With the question of whether to send an additional 40,000 American troops into Afghanistan continuing to loom over President Obama’s head, the conversation over U.S. strategy has shifted over the past few days to political issues. Among the most frequently asked within the administration is whether Afghan President Hamid Karzai is a reliable ally in the fight against Taliban insurgents.
With government corruption and the lack of accountability a main recruiting tool for Taliban militants, the United States is seriously starting to wonder if more troops will solve the endemic problem associated with Afghanistan’s gross-mismanagement. U.S. Ambassador Karl Eikenberry said something quite similar to the White House, sending a leaked cable to the President arguing that a sustained U.S. troop commitment would be useless without a clean Afghan authority that serves the basic needs of its people.
Secretary of State Hillary Clinton seemed to back up Eikenberry’s remarks in her latest television tour this past Sunday, when she complained that the U.S. mission in Afghanistan is not open-ended, and that Karzai would have to establish functional and effective institutions if he expects the United States to increase its commitment in both manpower and money.
Here are two controversial comments made by Mrs. Clinton regarding Afghanistan’s national government:
–“I have made it clear that we’re not going to be providing any civilian aid to Afghanistan unless we have certification that if it goes into the Afghan government in any form, that we’re going to have ministries that we can hold accountable.”
–“We are expecting there to be a major crimes tribunal, an anti-corruption commission established and functioning, because there does have to be actions by the government of Afghanistan against those who have taken advantage of the money that has poured into Afghanistan in the last eight years.”
Coming from an administration that has gambled its presidential legacy on the Afghan mission, these types of remarks seem to do more harm than good. What President Obama and Secretary Clinton’s tone implies is that the United States will cease to help Karzai solidify control over Afghanistan if he happens to engage in another mistake. This puts Karzai in a terribly difficult situation, where his political survival rests upon what the United States considers acceptable.
Regrettably, the White House rhetoric also gives the Taliban insurgency a valuable blueprint for sparking a complete American withdrawal. By citing Karzai’s corruption problems, Washington has essentially provided the Taliban with a potential tool for success; continue delegitimizing the Afghan Government and the United States will lose both its patience and perseverance.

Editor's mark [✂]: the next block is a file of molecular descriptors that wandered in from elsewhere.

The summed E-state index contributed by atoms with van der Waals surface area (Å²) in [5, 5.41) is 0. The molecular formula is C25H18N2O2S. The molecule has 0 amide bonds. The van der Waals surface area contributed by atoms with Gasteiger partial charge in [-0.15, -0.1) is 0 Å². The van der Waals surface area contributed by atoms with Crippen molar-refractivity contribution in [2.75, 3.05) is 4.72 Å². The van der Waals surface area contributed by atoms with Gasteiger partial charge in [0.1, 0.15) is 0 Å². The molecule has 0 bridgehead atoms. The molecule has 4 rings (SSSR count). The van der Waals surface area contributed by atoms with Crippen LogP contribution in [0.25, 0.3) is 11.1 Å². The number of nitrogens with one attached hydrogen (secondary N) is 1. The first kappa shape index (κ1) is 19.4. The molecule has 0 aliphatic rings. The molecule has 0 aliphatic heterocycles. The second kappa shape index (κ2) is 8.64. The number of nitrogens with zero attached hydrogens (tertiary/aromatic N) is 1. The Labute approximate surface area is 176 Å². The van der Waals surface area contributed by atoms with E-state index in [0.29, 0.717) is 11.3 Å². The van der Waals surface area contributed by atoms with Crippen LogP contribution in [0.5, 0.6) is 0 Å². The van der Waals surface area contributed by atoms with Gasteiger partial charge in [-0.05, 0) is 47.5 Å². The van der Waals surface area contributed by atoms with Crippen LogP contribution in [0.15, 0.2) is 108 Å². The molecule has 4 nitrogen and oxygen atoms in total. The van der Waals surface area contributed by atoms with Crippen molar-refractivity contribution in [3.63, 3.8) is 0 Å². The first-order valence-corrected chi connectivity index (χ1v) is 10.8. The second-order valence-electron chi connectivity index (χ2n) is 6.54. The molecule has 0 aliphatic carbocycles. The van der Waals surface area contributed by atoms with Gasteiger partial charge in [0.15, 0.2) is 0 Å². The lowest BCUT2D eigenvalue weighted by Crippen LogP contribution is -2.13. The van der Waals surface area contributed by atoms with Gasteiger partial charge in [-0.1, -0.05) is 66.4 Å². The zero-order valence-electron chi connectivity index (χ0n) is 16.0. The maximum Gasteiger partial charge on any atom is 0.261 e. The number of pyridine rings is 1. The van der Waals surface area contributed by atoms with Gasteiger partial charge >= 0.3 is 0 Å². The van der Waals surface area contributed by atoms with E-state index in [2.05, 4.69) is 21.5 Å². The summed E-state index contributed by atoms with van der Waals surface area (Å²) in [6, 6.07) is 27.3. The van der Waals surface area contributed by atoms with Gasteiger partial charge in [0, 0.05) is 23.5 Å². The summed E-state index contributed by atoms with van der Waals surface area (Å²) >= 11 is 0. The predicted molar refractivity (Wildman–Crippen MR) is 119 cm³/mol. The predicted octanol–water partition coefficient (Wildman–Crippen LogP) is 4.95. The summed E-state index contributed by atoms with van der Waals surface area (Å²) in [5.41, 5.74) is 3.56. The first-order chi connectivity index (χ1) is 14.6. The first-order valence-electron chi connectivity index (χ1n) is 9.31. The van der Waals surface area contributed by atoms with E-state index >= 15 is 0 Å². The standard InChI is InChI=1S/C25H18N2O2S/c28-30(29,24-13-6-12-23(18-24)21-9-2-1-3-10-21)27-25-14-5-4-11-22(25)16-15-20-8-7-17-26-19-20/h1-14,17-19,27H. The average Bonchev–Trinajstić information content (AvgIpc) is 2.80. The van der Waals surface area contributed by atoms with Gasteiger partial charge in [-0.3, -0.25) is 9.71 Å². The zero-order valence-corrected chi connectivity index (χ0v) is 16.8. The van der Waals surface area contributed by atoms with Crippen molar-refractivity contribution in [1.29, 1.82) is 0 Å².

American frustration over the Afghan mission is palpable across the country. After all, the United States has been in Afghanistan for the past eight years and has nothing to show for it, minus a few paved roads and the destruction of a few Al’Qaeda training camps. But no one said this was going to be easy (expect maybe George W. Bush), especially when the United States Government decided to neglect Afghan society for the sake of a preventive Iraqi invasion. Did people truly believe that this strategic blunder would not result in devastating consequences in the future?
Unfortunately, the U.S. Military is finally paying for its missteps eight years after the initial invasion. Hostile comments from the White House only worsen the situation, prompting Karzai to question whether American leadership is once again floundering when “shit hits the fan.”
As Iraq has shown, a successful counterinsurgency operation contains the right combination of civilian and military power to offset gains made by insurgents. “Winning the hearts and minds” of the indigenous population requires long-term devotion to ensure that American interests are being achieved and that America’s adversaries are losing sway.
Specific to Afghanistan, Americans must begin to respect the Afghan-way-of-doing-things, which inevitably requires an understanding of the tribal council system, a decentralized form of governance, and the numerous ethnic grievances that have persisted for centuries. A top-down approach will simply not work, and the Afghan population may never accept western democracy. This however does not mean that “Afghan democracy” cannot be accomplished. At the grassroots level, democracy can flourish in Afghanistan, with a few minor tweaks that account for the needs and preferences of Tajiks, Pashtuns, Uzbeks, and the hundreds of other groups comprising Afghan society.
Complaining about Hamid Karzai’s performance does not help get any of these reforms get off the ground. Yes, he is responsible for numerous corruption charges and the terrible mismanagement of American taxpayer dollars. But pretending that he is the only antagonist fails to grasp the Afghan crisis in a reasonable fashion.
For the last eight years, the United States has been placing all of their eggs in one basket, hoping that a single authority can magically turn the billions of American dollars into a swath of reconstruction projects and development programs. Maybe it is time to abandon this line of thinking, instead concentrating on a sustained counterinsurgency plan that addresses the real causes of the current conflict; a lack of “Afghanization.”
-Daniel R. DePetris